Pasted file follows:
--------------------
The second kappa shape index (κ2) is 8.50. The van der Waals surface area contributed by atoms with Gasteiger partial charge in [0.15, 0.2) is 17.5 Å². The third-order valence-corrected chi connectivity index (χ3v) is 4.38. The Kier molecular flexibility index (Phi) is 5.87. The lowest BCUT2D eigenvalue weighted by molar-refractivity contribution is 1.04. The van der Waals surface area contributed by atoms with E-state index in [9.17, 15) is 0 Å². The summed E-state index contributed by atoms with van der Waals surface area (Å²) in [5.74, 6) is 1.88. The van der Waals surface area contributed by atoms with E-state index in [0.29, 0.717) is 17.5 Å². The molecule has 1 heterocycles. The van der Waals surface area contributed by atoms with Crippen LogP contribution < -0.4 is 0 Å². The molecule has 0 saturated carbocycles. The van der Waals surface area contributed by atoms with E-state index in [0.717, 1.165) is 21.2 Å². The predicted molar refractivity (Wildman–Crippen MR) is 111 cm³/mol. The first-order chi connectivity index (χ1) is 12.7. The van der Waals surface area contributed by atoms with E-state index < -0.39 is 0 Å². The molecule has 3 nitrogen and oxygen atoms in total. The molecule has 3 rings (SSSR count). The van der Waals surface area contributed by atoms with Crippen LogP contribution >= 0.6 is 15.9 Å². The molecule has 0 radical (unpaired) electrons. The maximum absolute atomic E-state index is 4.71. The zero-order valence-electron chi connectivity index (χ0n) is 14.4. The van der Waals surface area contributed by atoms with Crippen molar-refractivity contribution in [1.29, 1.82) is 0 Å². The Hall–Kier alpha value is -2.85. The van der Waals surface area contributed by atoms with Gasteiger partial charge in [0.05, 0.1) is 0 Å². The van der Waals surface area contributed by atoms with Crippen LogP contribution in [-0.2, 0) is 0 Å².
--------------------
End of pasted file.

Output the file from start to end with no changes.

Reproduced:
The second kappa shape index (κ2) is 8.50. The van der Waals surface area contributed by atoms with Gasteiger partial charge in [0.15, 0.2) is 17.5 Å². The third-order valence-corrected chi connectivity index (χ3v) is 4.38. The Kier molecular flexibility index (Phi) is 5.87. The lowest BCUT2D eigenvalue weighted by molar-refractivity contribution is 1.04. The van der Waals surface area contributed by atoms with E-state index in [9.17, 15) is 0 Å². The summed E-state index contributed by atoms with van der Waals surface area (Å²) in [5.74, 6) is 1.88. The van der Waals surface area contributed by atoms with E-state index in [0.29, 0.717) is 17.5 Å². The molecule has 1 heterocycles. The van der Waals surface area contributed by atoms with Crippen LogP contribution < -0.4 is 0 Å². The molecule has 0 saturated carbocycles. The van der Waals surface area contributed by atoms with E-state index in [0.717, 1.165) is 21.2 Å². The predicted molar refractivity (Wildman–Crippen MR) is 111 cm³/mol. The first-order chi connectivity index (χ1) is 12.7. The van der Waals surface area contributed by atoms with E-state index < -0.39 is 0 Å². The molecule has 3 nitrogen and oxygen atoms in total. The molecule has 3 rings (SSSR count). The van der Waals surface area contributed by atoms with Crippen LogP contribution >= 0.6 is 15.9 Å². The molecule has 0 radical (unpaired) electrons. The maximum absolute atomic E-state index is 4.71. The zero-order valence-electron chi connectivity index (χ0n) is 14.4. The van der Waals surface area contributed by atoms with Crippen molar-refractivity contribution in [1.29, 1.82) is 0 Å². The Hall–Kier alpha value is -2.85. The van der Waals surface area contributed by atoms with Gasteiger partial charge in [0.05, 0.1) is 0 Å². The van der Waals surface area contributed by atoms with Crippen LogP contribution in [-0.2, 0) is 0 Å².